Shakespeare – Module 7: Shakespearean Tragedy- Julius Caesar – 3 of 3

Hello Year 7 and Year 8! Last session, we looked at a key soliloquy from ‘Julius Caesar’. This session, we will revise what a tragic hero is and think about why Brutus is considered to be a tragic hero.


WHAT: revising what a tragic hero is and evaluating why Brutus is a tragic hero

By the end of this session you will be able to:

✓ be able to summarise why Brutus is considered to be a tragic hero

Today you will need:

✎ A pen
☰ A word document, notepad or paper to record your ideas

STARTER- YOU DO: What can you remember about Brutus? Mind map everything you can remember about this character.

Brutus- Character Summary

Brutus is a politician in the Roman republic. At the start of the play, he is worried that the people want Caesar to be king and to have complete power. When Cassius tells him he is worried about the same thing, Brutus joins him in a plot to assassinate Caesar. Brutus is convinced that killing Caesar is the right thing to do but after he is forced to flee and his loyal wife, Portia, commits suicide because of his actions, Brutus become more troubled. When Brutus senses defeat in battle, he takes his own life.

Facts we learn about Brutus at the start of the play:

  • He is descended from Lucius Brutus, a founder of the Roman republic who fought to overthrow the monarchy.
  • He is worried that Caesar will be crowned king and Rome will cease to be a republic.
  • These worries have made him appear troubled to those who know him well.
  • He has no personal grudge against Caesar, his only concern is the good of Rome.

YOU DO: One of the key themes in ‘Julius Caesar’ is conflict. The character of Brutus is used to explore this theme. Watch the video below to explore how conflict is presented in Shakespearean Tragedies. It is about 5 minutes long.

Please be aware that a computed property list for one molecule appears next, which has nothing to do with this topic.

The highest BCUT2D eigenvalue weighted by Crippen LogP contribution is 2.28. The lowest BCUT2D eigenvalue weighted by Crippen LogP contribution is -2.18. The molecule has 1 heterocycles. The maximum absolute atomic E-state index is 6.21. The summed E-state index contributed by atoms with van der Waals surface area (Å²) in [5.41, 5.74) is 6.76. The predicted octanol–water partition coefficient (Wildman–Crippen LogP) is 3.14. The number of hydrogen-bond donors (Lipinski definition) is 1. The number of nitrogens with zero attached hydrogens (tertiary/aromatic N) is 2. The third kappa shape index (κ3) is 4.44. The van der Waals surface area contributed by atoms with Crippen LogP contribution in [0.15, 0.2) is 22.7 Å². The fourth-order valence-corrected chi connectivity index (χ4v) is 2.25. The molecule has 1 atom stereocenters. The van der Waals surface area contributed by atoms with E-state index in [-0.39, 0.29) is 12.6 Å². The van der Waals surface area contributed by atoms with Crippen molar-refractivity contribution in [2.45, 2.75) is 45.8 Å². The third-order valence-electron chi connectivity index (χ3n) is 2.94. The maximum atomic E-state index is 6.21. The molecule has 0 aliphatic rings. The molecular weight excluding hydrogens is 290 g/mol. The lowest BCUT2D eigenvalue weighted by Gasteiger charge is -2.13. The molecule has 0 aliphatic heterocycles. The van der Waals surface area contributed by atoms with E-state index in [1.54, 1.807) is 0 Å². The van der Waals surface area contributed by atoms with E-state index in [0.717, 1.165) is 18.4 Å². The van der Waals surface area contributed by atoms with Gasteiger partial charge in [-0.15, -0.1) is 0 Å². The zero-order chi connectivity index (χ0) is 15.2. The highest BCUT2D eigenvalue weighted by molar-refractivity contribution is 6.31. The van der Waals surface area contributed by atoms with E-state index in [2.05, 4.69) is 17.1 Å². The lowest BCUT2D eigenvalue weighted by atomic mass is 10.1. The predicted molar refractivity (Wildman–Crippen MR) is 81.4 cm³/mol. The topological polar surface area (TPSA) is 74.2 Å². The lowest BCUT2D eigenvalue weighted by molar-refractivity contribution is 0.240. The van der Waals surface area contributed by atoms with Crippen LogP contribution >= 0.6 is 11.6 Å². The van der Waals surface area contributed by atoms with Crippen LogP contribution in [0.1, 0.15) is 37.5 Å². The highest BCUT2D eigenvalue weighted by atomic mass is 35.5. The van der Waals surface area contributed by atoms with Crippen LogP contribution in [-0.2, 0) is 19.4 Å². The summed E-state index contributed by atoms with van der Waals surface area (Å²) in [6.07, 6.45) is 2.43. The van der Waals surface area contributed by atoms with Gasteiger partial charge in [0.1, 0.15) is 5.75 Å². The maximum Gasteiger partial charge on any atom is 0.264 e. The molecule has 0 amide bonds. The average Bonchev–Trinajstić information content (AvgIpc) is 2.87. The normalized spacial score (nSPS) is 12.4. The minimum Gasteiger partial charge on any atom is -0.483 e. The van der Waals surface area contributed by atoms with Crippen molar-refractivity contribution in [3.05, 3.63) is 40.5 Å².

Now answer these questions to show your understanding of the video:

1. What is Brutus’ main worry about Caesar becoming king?

Brutus is worried that the power would go to his head and Caesar would become dangerous.

2. What does Brutus love more than Caesar?

Brutus loves his country more than he loves Caesar.

3. What drives Brutus to kill Caesar?

Loyalty to his country.

So, unresolved conflict leads to tragedy. We know that it is often a protagonist who faces the inner conflict. Let’s think back to the idea of a tragic hero so we can consider why Brutus could be considered to be a tragic hero.

YOU DO- fill in the missing words below to revise what a tragic hero is.

1. A tragic hero is usually of n_ _ _ _ birth.


2. A tragic hero has a fatal character f _ _ _- this is known as hamartia. For example, this could be pride or j _ _ _ _ _ _ _.

flaw, jealousy

3. A tragic hero makes m _ _ _ _ _ _ _ which lead to their downfall or even death.


Which of the above characteristics apply to Brutus? Think about these statements as you move on to the next activity.

Does Brutus show the characteristics of a tragic hero?

Look at the quotations below? They are all things Brutus says or are said about him. Can you explain what you think the quotation means? Try to translate it into modern English. Click on the box to reveal an explanation.

‘I love / The name of honour more than I fear death.’ (Brutus 1:2

Brutus would rather die than be seen as dishonourable. He values honour above everything else.

‘I slew my best lover for the good of Rome, I have the same dagger for myself when it shall please my country to need my death.’ (Brutus 3:2)

Brutus sacrificed Caesar for the good of Rome and would die for his country/the republic

‘Well, Brutus, thou art noble. Yet I see / Thy honorable mettle may be wrought From that it is disposed.’ (Cassius 1:2)

Brutus is honourable but can be manipulated.

WRITING CHALLENGE: Is Brutus a tragic hero?

Answer this question in full sentences, making reference to the play to support your ideas. You should spend about 20 minutes on your writing. Send your writing to your English teacher.

Well done! You should now have evaluated why Brutus could be considered to be a tragic hero. That brings us to the end of our work on ‘Julius Caesar’. See you next time…